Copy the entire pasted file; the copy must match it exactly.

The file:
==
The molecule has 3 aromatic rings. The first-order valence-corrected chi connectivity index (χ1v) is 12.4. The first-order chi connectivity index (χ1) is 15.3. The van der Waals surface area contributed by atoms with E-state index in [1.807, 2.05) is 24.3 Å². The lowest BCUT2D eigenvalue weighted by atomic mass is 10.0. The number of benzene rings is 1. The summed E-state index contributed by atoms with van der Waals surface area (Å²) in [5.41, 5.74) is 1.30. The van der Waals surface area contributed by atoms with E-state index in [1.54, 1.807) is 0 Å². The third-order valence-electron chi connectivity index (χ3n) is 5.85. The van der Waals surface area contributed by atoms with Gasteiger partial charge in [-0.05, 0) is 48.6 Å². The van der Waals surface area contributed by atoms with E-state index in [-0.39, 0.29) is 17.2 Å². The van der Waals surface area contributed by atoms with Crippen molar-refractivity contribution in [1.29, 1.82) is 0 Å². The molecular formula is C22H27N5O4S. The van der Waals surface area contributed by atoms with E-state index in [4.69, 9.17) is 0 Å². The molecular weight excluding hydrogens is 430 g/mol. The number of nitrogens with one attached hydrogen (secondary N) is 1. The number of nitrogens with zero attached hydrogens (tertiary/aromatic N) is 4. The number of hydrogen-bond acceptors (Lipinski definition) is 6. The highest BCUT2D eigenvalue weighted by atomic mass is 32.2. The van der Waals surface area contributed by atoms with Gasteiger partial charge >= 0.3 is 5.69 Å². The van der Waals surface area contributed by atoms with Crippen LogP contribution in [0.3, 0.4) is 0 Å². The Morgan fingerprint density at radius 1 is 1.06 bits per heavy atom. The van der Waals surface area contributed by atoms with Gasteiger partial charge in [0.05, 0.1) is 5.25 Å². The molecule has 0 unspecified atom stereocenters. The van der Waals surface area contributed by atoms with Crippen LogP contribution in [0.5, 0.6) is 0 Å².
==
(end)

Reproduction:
The molecule has 3 aromatic rings. The first-order valence-corrected chi connectivity index (χ1v) is 12.4. The first-order chi connectivity index (χ1) is 15.3. The van der Waals surface area contributed by atoms with E-state index in [1.807, 2.05) is 24.3 Å². The lowest BCUT2D eigenvalue weighted by atomic mass is 10.0. The number of benzene rings is 1. The summed E-state index contributed by atoms with van der Waals surface area (Å²) in [5.41, 5.74) is 1.30. The van der Waals surface area contributed by atoms with E-state index in [1.54, 1.807) is 0 Å². The third-order valence-electron chi connectivity index (χ3n) is 5.85. The van der Waals surface area contributed by atoms with Gasteiger partial charge in [-0.05, 0) is 48.6 Å². The van der Waals surface area contributed by atoms with E-state index in [-0.39, 0.29) is 17.2 Å². The van der Waals surface area contributed by atoms with Crippen molar-refractivity contribution in [1.29, 1.82) is 0 Å². The molecular formula is C22H27N5O4S. The van der Waals surface area contributed by atoms with E-state index in [4.69, 9.17) is 0 Å². The molecular weight excluding hydrogens is 430 g/mol. The number of nitrogens with one attached hydrogen (secondary N) is 1. The number of nitrogens with zero attached hydrogens (tertiary/aromatic N) is 4. The number of hydrogen-bond acceptors (Lipinski definition) is 6. The highest BCUT2D eigenvalue weighted by atomic mass is 32.2. The van der Waals surface area contributed by atoms with Gasteiger partial charge >= 0.3 is 5.69 Å². The van der Waals surface area contributed by atoms with Crippen LogP contribution in [0.3, 0.4) is 0 Å². The Morgan fingerprint density at radius 1 is 1.06 bits per heavy atom. The van der Waals surface area contributed by atoms with Gasteiger partial charge in [0.05, 0.1) is 5.25 Å². The molecule has 0 unspecified atom stereocenters. The van der Waals surface area contributed by atoms with Crippen LogP contribution in [0.5, 0.6) is 0 Å².